Trout walks in the top of the 4th and scores on a Sam Broadwell single. After a rally, Santa Fe ties the game up, and Trout walks back to the mound with the score tied at 2 apiece. Trout allows one run in the 4th and pitches a perfect 5th. Heading into the 6th, Trout has thrown 99 pitches. The Triggers stage a rally, scoring 8 runs. Trout has now thrown 150 pitches, but he draws on all his strength to walk out for the 7th inning. He labors in every delivery, yet he still manages to strike out Kevin Soper on his 177th pitch of the day to end the inning. Exhausted but thankful for the experience, Trout realizes he doesn’t need to pitch to the end of the game. More accurately, he knows he probably can’t. He has walked 10 batters and allowed 15 runs to score. Yet Mike Trout is happier than he has been in his entire career. He has just done the one thing he has always wanted to do. His entire life, Trout has been the best at everything he has done. It was oddly refreshing for him to finally try something, and be absolutely awful at it. With a tear in his eye, 50-year-old Mike Trout walks off the field and into the desert sunset for the final time.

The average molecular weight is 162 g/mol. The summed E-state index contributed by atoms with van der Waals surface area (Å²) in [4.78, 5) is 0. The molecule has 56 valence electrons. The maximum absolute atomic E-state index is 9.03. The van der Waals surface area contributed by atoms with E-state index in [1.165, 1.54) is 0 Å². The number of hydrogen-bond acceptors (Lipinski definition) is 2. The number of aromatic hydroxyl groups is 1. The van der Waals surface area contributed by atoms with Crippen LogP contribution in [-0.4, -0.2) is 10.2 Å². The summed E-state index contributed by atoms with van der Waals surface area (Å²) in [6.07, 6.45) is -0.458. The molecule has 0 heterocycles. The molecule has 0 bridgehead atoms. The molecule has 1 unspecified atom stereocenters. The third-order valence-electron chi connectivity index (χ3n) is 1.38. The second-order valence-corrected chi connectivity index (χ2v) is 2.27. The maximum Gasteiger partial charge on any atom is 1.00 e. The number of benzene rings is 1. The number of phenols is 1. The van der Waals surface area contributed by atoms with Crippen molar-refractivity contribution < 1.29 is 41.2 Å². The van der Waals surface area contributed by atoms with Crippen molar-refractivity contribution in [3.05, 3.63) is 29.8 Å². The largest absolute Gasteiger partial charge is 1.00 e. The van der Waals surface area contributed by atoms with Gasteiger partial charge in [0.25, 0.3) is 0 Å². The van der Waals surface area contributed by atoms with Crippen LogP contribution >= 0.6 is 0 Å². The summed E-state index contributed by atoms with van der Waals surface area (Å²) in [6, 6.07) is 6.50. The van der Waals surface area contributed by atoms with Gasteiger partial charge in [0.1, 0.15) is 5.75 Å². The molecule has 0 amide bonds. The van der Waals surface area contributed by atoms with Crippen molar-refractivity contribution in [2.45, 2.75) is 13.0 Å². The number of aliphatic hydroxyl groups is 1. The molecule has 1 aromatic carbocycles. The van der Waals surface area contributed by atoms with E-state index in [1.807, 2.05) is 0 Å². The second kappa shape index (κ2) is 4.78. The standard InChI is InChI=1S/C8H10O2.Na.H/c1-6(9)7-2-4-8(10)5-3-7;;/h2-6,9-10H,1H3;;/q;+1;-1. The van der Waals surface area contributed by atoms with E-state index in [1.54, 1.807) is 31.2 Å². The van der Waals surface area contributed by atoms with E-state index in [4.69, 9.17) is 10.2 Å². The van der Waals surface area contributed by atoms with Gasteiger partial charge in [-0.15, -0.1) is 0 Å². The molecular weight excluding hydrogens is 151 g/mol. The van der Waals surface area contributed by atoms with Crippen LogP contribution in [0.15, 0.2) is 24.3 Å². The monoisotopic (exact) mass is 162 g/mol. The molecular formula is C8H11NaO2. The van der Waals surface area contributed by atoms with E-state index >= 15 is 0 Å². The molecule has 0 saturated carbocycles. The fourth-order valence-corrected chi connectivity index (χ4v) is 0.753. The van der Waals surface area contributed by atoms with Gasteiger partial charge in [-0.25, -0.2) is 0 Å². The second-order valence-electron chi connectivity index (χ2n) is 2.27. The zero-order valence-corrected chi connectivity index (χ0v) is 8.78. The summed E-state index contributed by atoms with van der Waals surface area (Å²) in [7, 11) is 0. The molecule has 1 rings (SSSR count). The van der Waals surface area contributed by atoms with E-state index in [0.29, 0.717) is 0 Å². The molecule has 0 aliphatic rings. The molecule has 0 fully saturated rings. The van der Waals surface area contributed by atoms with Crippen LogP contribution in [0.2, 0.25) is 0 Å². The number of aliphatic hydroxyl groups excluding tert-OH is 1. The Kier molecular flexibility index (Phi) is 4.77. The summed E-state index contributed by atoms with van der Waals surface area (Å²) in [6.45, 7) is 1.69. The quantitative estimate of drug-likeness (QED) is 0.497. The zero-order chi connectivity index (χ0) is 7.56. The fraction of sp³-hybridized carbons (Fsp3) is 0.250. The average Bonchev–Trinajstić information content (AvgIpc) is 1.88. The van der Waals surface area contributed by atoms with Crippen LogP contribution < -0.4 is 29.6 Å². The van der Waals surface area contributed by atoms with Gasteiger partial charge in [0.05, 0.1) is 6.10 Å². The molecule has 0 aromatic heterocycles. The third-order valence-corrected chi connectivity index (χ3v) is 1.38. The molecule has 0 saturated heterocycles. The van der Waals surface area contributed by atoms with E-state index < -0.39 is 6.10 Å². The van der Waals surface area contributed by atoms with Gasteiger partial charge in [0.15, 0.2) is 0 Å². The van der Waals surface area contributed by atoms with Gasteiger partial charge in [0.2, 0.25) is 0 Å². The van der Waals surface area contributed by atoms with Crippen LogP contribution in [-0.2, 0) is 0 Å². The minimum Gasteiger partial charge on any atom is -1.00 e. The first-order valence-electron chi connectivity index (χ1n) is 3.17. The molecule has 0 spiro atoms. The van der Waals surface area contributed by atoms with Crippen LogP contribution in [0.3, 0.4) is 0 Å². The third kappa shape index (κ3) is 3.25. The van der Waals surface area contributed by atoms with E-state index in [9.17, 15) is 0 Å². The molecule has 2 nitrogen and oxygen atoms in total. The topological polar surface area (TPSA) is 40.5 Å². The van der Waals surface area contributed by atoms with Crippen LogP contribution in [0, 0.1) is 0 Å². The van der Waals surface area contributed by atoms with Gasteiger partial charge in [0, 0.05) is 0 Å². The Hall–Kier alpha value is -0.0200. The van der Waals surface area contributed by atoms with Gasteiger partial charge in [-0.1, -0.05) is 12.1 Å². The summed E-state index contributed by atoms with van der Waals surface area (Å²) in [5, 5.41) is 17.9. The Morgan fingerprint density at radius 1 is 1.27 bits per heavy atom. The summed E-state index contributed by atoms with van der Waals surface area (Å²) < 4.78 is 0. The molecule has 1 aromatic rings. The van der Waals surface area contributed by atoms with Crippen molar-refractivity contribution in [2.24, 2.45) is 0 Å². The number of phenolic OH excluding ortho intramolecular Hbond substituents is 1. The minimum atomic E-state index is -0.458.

Stats and Achievements:

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Seasons: 30

MVP Awards: 24

Player of the Month Awards: 125

Player of the Week Awards: 332

Triple Crowns: 11

Hitting Streaks > 56 games: 5

Games: 4670

Hits: 8547

Runs Scored: 7700

RBI: 6011

Doubles: 1122

Triples: 176

Home Runs: 2147

Walks: 8172

Strikeouts: 1925

Stolen Bases: 1691

Batting Average: .588

OBP: .735

SLG: 1.133

wRC+: 350

Innings Pitched: 7.0

ERA: 18.00

WHIP: 3.57

WAR: 785.8

Career Earnings: $44,500

On January 3rd, 2052, Mike Trout was inducted into the Pecos League Hall of Fame. He was voted in on the first ballot, with 97.9% of the vote.



Categories: Articles, Cam's Corner

Tags: , , ,

3 replies

  1. Awesome. Great ending.

  2. Awesome! Thanks for this

  3. Favourite part of the article is the fact that he only received 97.9% of the HOF vote. Amazing.